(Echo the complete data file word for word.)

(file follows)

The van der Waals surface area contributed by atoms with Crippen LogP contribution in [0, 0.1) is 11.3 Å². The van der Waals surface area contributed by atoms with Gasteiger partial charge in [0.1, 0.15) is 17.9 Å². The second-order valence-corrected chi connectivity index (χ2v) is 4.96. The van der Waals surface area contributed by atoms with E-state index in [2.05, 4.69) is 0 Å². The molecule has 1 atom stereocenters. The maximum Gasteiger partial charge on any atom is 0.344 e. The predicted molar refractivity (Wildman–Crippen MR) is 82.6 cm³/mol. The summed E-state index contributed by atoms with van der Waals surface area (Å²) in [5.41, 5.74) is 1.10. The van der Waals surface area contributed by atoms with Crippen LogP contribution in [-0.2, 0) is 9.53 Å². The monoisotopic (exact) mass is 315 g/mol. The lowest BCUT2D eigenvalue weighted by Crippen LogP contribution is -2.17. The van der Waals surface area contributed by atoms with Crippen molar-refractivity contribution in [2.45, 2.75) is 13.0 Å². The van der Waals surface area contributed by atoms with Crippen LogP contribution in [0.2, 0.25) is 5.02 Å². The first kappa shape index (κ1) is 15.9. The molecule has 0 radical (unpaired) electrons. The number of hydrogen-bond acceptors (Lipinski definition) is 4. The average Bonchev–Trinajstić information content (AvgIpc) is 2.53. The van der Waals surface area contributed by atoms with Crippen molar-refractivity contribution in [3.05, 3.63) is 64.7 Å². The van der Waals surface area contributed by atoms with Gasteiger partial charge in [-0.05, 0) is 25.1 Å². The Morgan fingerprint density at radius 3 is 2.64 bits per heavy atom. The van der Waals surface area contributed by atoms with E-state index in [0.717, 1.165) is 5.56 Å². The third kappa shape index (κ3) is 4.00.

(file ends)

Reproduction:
The van der Waals surface area contributed by atoms with Crippen LogP contribution in [0, 0.1) is 11.3 Å². The van der Waals surface area contributed by atoms with Gasteiger partial charge in [0.1, 0.15) is 17.9 Å². The second-order valence-corrected chi connectivity index (χ2v) is 4.96. The van der Waals surface area contributed by atoms with E-state index in [2.05, 4.69) is 0 Å². The molecule has 1 atom stereocenters. The maximum Gasteiger partial charge on any atom is 0.344 e. The predicted molar refractivity (Wildman–Crippen MR) is 82.6 cm³/mol. The summed E-state index contributed by atoms with van der Waals surface area (Å²) in [5.41, 5.74) is 1.10. The van der Waals surface area contributed by atoms with Crippen LogP contribution in [-0.2, 0) is 9.53 Å². The monoisotopic (exact) mass is 315 g/mol. The lowest BCUT2D eigenvalue weighted by Crippen LogP contribution is -2.17. The van der Waals surface area contributed by atoms with Crippen molar-refractivity contribution in [2.45, 2.75) is 13.0 Å². The van der Waals surface area contributed by atoms with Crippen LogP contribution in [0.2, 0.25) is 5.02 Å². The first kappa shape index (κ1) is 15.9. The molecule has 0 radical (unpaired) electrons. The number of hydrogen-bond acceptors (Lipinski definition) is 4. The average Bonchev–Trinajstić information content (AvgIpc) is 2.53. The van der Waals surface area contributed by atoms with Crippen molar-refractivity contribution in [3.05, 3.63) is 64.7 Å². The van der Waals surface area contributed by atoms with Gasteiger partial charge in [-0.05, 0) is 25.1 Å². The Morgan fingerprint density at radius 3 is 2.64 bits per heavy atom. The van der Waals surface area contributed by atoms with E-state index in [0.717, 1.165) is 5.56 Å². The third kappa shape index (κ3) is 4.00.